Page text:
Shockingly in Paradise30 August 2017
It’s true that within the realm of Christianity, there’s often more talk of sin than there is of virtue. This is, in essence, a path of deprivation, the aim of which is not so much the quest for the good but much more the avoidance of the bad.
There’s no doubt that such a position imbues sin with dimensions greater than those it actually has; produces guilt complexes; and projects God’s world in Manichaean terms, where the forces of good struggle against those of evil. And all of this within a culture which seeks, frenziedly promotes and sometimes actually creates delinquent patterns of behaviour, marginalizing the search for the good, which it understands as being reserved exclusively for special occasions. Come what may, Christmas and Easter arrive once a year, bringing with them the traditional whimsy of the positive side of life, its humanitarianism. In this way, the culture of delinquency, offering doses of virtual emotion, rather like a musical interlude, is furnished with an alibi so that, fully justified and unimpeded, it can continue along the chosen path of its existence.
And if all this is the present state of contemporary culture, to which the Christian churches of the world belong and within which they function- though this does not mean that they were created by it-, nevertheless, the path of sin in the East and West has its own history.
It must be pointed out from the very beginning that the theology of the seven deadly sins is not born of the Bible. What John has to say in his 1st Epistle concerning “sin unto death” (5, 16-17), which has often been quoted in support of the so-called deadly sins, doesn’t refer to any particular sin, but, as can be readily understood from the context, to the rejection of the incarnation. According to the New Testament, the only sin which leads to death, then, is the rejection of the incarnation of the Divine Word and, as a result, the denial of the Resurrection.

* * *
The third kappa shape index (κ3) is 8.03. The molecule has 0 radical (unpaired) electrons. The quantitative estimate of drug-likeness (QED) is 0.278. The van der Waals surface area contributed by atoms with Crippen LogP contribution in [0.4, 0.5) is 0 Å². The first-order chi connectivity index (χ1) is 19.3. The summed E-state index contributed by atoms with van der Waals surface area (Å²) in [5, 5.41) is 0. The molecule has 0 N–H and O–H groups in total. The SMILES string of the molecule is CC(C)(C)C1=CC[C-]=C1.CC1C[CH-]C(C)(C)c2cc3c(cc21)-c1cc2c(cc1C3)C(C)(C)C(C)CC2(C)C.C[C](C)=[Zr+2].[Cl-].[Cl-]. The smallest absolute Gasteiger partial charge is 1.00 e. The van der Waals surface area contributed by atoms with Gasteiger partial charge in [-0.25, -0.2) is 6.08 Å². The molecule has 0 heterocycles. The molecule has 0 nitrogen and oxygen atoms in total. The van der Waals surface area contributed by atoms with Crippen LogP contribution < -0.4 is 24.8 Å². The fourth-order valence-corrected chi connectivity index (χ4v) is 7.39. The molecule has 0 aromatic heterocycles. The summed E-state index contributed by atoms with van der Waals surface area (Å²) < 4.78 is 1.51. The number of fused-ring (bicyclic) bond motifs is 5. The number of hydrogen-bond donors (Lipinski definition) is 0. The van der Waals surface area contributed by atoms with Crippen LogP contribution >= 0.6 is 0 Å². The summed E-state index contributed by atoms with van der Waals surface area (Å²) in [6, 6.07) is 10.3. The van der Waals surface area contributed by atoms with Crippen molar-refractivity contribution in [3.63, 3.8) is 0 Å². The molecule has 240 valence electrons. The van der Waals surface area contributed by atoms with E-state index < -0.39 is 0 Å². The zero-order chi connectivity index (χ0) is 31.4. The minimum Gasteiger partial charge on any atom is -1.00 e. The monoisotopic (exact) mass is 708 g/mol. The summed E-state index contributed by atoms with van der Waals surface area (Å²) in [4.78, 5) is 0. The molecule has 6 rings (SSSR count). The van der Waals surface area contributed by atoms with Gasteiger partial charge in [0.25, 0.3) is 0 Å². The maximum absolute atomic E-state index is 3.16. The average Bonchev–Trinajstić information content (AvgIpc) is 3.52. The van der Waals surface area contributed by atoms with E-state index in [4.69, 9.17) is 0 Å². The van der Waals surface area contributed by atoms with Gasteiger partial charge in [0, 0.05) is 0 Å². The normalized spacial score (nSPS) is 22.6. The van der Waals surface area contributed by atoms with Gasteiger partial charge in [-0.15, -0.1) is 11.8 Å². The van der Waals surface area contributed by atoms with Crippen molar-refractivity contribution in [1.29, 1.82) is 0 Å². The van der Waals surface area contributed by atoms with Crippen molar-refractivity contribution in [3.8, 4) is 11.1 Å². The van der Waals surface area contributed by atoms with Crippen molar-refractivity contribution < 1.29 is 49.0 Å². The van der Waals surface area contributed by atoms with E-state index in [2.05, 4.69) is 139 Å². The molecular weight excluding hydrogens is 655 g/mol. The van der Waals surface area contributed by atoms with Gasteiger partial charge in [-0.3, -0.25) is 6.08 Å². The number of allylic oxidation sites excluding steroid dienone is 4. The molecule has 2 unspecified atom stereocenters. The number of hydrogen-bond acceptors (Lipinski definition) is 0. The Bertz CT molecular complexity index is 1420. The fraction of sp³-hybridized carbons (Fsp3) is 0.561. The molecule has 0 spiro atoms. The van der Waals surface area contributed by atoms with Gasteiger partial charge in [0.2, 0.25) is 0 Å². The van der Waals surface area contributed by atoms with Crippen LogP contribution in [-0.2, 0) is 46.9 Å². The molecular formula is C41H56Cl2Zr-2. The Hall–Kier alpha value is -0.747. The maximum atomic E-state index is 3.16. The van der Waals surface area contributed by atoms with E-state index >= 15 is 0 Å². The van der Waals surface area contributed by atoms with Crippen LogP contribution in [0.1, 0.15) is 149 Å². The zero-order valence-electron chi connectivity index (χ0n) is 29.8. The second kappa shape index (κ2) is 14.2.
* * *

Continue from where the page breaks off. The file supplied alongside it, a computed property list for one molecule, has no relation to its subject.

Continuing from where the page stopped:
God as Vengeance
The prime locus for the genesis of the theory of the seven deadly sins is Western Christendom, with Pope Gregory the Great, also known as the Dialogist, as its proponent, in the 6th century. This was the Pope who placed “cleansing fire” at the centre of his teaching, thus ushering in the “dark Middle Ages with the menace of hell”, which was based on a legal and intensely moralistic understanding of the relationship between God and humankind. It’s a relationship founded on the pattern of “crime and punishment”. Sin is our crime, which offends divine justice, and it is overcome through the application of punishment.